Its strange how much I feel for these animals, and how terribly I miss them. They were just birds after all, right? Humans die by the millions every year, yet I’m morning the loss of little animals. There are millions of these creatures being bred annually, and they’re practically expendable given their cheapness and numbers. Logically, it makes no sense to be so emotionally invested and distraught. My presumed inclination to be rational is in conflict with a seemingly childish attachment to something meaningless.

But such a cold calculation misses the point: we humans are social beings. We’re hardwired for empathy, kinship, and altruism; at the same time we have a great capacity for higher thinking, cognition, and abstract thought. I don’t want to delve too deeply into the science of all this, but the conclusions is that humans fundamentally yearn for and need something to love.

Notions of gods, spirits, talking animals, and other anthropomorphic manifestations of intelligence are merely projections of us. We’re alone as a sapient species (as far as we’ve ever known), so for as long as we’ve been human, there’s always been this universal tendency to attribute phenomenon to an intelligent agent, or to bestow human-like qualities to the elements of nature around us (commonly animals, but also trees, mountains, and the natural world itself).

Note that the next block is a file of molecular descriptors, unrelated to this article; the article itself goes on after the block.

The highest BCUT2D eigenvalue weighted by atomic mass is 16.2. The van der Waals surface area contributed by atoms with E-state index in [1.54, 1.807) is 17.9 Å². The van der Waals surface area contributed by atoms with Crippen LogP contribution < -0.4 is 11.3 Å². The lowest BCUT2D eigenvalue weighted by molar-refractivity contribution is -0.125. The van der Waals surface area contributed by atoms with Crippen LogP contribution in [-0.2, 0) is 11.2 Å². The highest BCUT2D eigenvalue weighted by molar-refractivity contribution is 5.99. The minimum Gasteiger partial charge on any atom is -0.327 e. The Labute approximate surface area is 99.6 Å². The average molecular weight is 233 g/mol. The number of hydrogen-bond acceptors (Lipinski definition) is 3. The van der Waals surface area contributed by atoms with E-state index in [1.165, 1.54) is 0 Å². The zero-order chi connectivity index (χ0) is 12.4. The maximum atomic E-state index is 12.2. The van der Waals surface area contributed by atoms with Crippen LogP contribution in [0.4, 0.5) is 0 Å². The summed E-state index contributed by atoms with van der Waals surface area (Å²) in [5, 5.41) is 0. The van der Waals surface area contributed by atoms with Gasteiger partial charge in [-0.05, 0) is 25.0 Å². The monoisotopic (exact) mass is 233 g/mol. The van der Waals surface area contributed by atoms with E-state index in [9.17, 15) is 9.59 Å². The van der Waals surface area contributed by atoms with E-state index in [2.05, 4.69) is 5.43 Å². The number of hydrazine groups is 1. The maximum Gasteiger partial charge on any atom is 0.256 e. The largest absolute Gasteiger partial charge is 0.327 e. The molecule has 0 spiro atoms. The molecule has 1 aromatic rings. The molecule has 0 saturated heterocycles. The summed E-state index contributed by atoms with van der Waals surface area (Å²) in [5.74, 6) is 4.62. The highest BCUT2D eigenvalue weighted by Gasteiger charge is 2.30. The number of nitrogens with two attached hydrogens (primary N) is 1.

I’ve often wondered why humans have pets, or why I myself did. A cynical suggestion would be that we simply enjoy exerting control or power over something else – the same reason slavery, territorial expansion, and warfare were nearly universal. It could be an extension of our paternal instincts: as social creatures, we’re inclined to care for other people, and perhaps this became extended to non-humans as we began to anthropomorphize the world around us. Maybe it’s just a bit of both.